Wednesday night, there was a cross-country one-night-only encore of the Metropolitan Opera's HD transcription of The Enchanted Island, based loosely on Shakespeare's The Tempest and A Midsummer Night's Dream. In Kansas City, the showing was at the Cinemark 14 The Palace, on the Country Club Plaza. The music, well, the music is a pastiche, using music from Handel, Vivaldi, and Rameau. A light crowd attended Wednesday at the Palace.
Stylistically, borrowing music from others, or from one's own previous work, was a common Baroque practice. The general manager of the met, Peter Gelb, has invested himself in the Met in HD live series, all over the country, at the same time. With today's technology, the feat can be done with reasonable facility. He also conjured (pardon the pun) the idea of this opera, and assigned the "writing" to Jeremy Sams. Exactly who chose each piece by each composer can only be surmised.
Built in a series of "numbers," many of the scenes resembled the early masques that pre-dated acted plays and operas, where characters stand and deliver. For other scenes, there was physical interaction, sometime bordering on slapstick. Nude chorus was implied by having choristers stand behind Baroque-style painted nude flats. The essence of the plot was as preposterous as the building of it sounds, yet, by the end of the show, one could identify with the repentant Prospero, and rejoice with the couples who had lost their Puck-like spells, and were reunited with their proper mates.
Evaluating the music must be done in light of technology. The sound level was set as high as for a standard theater showing of any film, and did not match the decibels found in any opera house in the world. No one in a live audience listening to non-electronically-enhanced voices has considered the sound of voices painful; at the Palace it was, at times.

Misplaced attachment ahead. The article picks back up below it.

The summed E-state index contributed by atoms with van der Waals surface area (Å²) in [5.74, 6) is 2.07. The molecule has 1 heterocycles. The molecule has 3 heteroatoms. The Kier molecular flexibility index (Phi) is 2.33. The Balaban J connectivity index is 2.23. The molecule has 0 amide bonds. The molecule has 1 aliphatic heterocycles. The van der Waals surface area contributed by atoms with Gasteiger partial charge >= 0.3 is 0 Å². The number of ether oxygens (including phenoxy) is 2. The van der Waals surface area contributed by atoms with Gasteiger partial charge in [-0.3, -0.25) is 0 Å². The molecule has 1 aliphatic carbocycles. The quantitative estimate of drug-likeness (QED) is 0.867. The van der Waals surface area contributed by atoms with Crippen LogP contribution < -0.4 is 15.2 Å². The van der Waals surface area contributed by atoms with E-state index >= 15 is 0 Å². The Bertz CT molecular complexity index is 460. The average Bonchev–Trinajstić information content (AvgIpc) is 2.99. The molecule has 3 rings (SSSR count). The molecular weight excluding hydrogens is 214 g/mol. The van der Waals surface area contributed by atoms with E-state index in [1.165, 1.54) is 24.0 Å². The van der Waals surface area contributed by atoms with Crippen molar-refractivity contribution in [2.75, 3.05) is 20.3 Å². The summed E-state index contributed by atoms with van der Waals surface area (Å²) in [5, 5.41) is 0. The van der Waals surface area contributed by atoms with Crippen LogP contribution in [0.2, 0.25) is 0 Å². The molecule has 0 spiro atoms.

Dorian Griffin attended the showing at the Palace on Wednesday, as well as the premier at the Met on December 31, 2011. Although the cameras allow more intimate views of characters (to the point of seeing the dried, chunky makeup on Caliban's face) the intimacy of the direct voice to ear connection is missing. Seeing the screen version was, according to Mrs. Griffin, a good remembrance of her earlier experience, but not one to be traded as equal. Part of the quality of a great voice is to be able to reach the rafters in the back of the room with the softest pianissimo; perhaps that should be a goal of a digital reproduction of a performance.
That being said, The best singing came from David Daniels, countertenor, as Prospero; Joyce DiDonato, soprano, as the sorceress Sycorax; Danielle de Niese as the air spirit Ariel; and Luca Pisaroni, bass, as Caliban, the monstrous, sensitive, son of Sycorax. Placido Domingo filled the position as everyone's favorite uncle and god of the sea, Neptune. His best work this decade is in the role of conductor.
Danielle de Niese had some impossibly florid fast passages, typical for Handel, which she sang with ease, clarity and drama; her flirtatious mannerisms made her pants role highly androgynous.
Luca Pisaroni's liquid bass was equally strong expressing rage or pathos. His grotesque character was fleshed out with very jagged sixteenth notes passages that seemed to run forever without a breath.
David Daniels' countertenor developed through the opera as totally masculine, that just happens to be high. Remarkably, there was only one time that a low tone forced him into a baritone range, for probably two or three notes. His ability to maintain the well-developed falsetto well into the bass clef was admirable. His transition from fiend to his final “This my hope for the future," presented a characterization with a full range of emotions and depth of character.
Joyce DiDonato was fabulous. Whether singing fast and florid, or slow and angry, her timbre was evenly full, athletic, and believable as the captured and displaced lady of the island. She was initially clothed as a sea hag, with heavily clumped hair, and torn, old, clothing. For the final make-everything-right scene, no queen was more elegantly attired, and the colors matched Prospero's finery; her voice matched the majesty of her presence.
The solo ensembles were contrapuntal and exceptionally well sung. Each character's innermost thoughts were painted with variations in velocity, timbre, volume, and intensity, appropriate to the state of those thoughts' development. This resulted in a woven texture of sound, with the most poignant thoughts rising to the top of the sound and receding again to deliberation.
Matching the sound level in a movie theater to that of an opera house would go far to making this means of sharing the New York experience around the world successful, for a profit. That is the intention, isn't it?